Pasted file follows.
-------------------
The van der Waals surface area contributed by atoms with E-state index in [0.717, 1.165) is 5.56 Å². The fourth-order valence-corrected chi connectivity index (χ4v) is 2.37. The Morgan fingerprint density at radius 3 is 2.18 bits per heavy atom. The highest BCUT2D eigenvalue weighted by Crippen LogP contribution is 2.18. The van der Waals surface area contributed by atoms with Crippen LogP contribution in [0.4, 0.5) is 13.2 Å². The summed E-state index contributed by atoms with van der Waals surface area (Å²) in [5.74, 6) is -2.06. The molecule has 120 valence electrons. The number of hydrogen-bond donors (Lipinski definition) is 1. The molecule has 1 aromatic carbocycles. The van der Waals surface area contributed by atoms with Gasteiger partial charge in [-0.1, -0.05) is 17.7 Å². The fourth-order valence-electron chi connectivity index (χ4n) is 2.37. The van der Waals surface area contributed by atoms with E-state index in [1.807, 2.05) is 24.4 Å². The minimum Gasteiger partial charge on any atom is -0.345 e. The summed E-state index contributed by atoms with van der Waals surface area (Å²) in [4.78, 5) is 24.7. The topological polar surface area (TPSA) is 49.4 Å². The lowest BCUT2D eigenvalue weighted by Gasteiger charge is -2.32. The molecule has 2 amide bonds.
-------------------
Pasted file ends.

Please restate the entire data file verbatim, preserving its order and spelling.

The van der Waals surface area contributed by atoms with E-state index in [0.717, 1.165) is 5.56 Å². The fourth-order valence-corrected chi connectivity index (χ4v) is 2.37. The Morgan fingerprint density at radius 3 is 2.18 bits per heavy atom. The highest BCUT2D eigenvalue weighted by Crippen LogP contribution is 2.18. The van der Waals surface area contributed by atoms with Crippen LogP contribution in [0.4, 0.5) is 13.2 Å². The summed E-state index contributed by atoms with van der Waals surface area (Å²) in [5.74, 6) is -2.06. The molecule has 120 valence electrons. The number of hydrogen-bond donors (Lipinski definition) is 1. The molecule has 1 aromatic carbocycles. The van der Waals surface area contributed by atoms with Gasteiger partial charge in [-0.1, -0.05) is 17.7 Å². The fourth-order valence-electron chi connectivity index (χ4n) is 2.37. The van der Waals surface area contributed by atoms with E-state index in [1.807, 2.05) is 24.4 Å². The minimum Gasteiger partial charge on any atom is -0.345 e. The summed E-state index contributed by atoms with van der Waals surface area (Å²) in [4.78, 5) is 24.7. The topological polar surface area (TPSA) is 49.4 Å². The lowest BCUT2D eigenvalue weighted by Gasteiger charge is -2.32. The molecule has 2 amide bonds.